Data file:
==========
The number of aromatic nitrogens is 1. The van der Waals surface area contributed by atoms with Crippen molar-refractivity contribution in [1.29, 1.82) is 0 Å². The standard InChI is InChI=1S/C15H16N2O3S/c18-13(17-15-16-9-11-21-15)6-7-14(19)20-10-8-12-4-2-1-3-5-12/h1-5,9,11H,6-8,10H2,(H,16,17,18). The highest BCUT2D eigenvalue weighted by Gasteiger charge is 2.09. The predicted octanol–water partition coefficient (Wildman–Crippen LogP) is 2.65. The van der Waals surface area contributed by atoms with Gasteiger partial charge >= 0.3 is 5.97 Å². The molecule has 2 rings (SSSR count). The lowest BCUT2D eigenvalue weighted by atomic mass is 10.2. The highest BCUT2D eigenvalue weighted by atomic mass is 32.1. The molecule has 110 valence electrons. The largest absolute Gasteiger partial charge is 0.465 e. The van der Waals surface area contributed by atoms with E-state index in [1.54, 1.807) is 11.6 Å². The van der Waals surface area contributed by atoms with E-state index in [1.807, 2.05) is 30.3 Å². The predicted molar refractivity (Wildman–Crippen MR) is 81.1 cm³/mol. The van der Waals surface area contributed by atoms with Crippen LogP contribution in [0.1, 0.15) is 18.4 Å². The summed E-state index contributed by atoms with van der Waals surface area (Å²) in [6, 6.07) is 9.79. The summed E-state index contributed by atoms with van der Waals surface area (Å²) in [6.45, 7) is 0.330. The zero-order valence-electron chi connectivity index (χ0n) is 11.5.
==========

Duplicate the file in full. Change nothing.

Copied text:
The number of aromatic nitrogens is 1. The van der Waals surface area contributed by atoms with Crippen molar-refractivity contribution in [1.29, 1.82) is 0 Å². The standard InChI is InChI=1S/C15H16N2O3S/c18-13(17-15-16-9-11-21-15)6-7-14(19)20-10-8-12-4-2-1-3-5-12/h1-5,9,11H,6-8,10H2,(H,16,17,18). The highest BCUT2D eigenvalue weighted by Gasteiger charge is 2.09. The predicted octanol–water partition coefficient (Wildman–Crippen LogP) is 2.65. The van der Waals surface area contributed by atoms with Gasteiger partial charge >= 0.3 is 5.97 Å². The molecule has 2 rings (SSSR count). The lowest BCUT2D eigenvalue weighted by atomic mass is 10.2. The highest BCUT2D eigenvalue weighted by atomic mass is 32.1. The molecule has 110 valence electrons. The largest absolute Gasteiger partial charge is 0.465 e. The van der Waals surface area contributed by atoms with E-state index in [1.54, 1.807) is 11.6 Å². The van der Waals surface area contributed by atoms with E-state index in [1.807, 2.05) is 30.3 Å². The predicted molar refractivity (Wildman–Crippen MR) is 81.1 cm³/mol. The van der Waals surface area contributed by atoms with Crippen LogP contribution in [0.1, 0.15) is 18.4 Å². The summed E-state index contributed by atoms with van der Waals surface area (Å²) in [6, 6.07) is 9.79. The summed E-state index contributed by atoms with van der Waals surface area (Å²) in [6.45, 7) is 0.330. The zero-order valence-electron chi connectivity index (χ0n) is 11.5.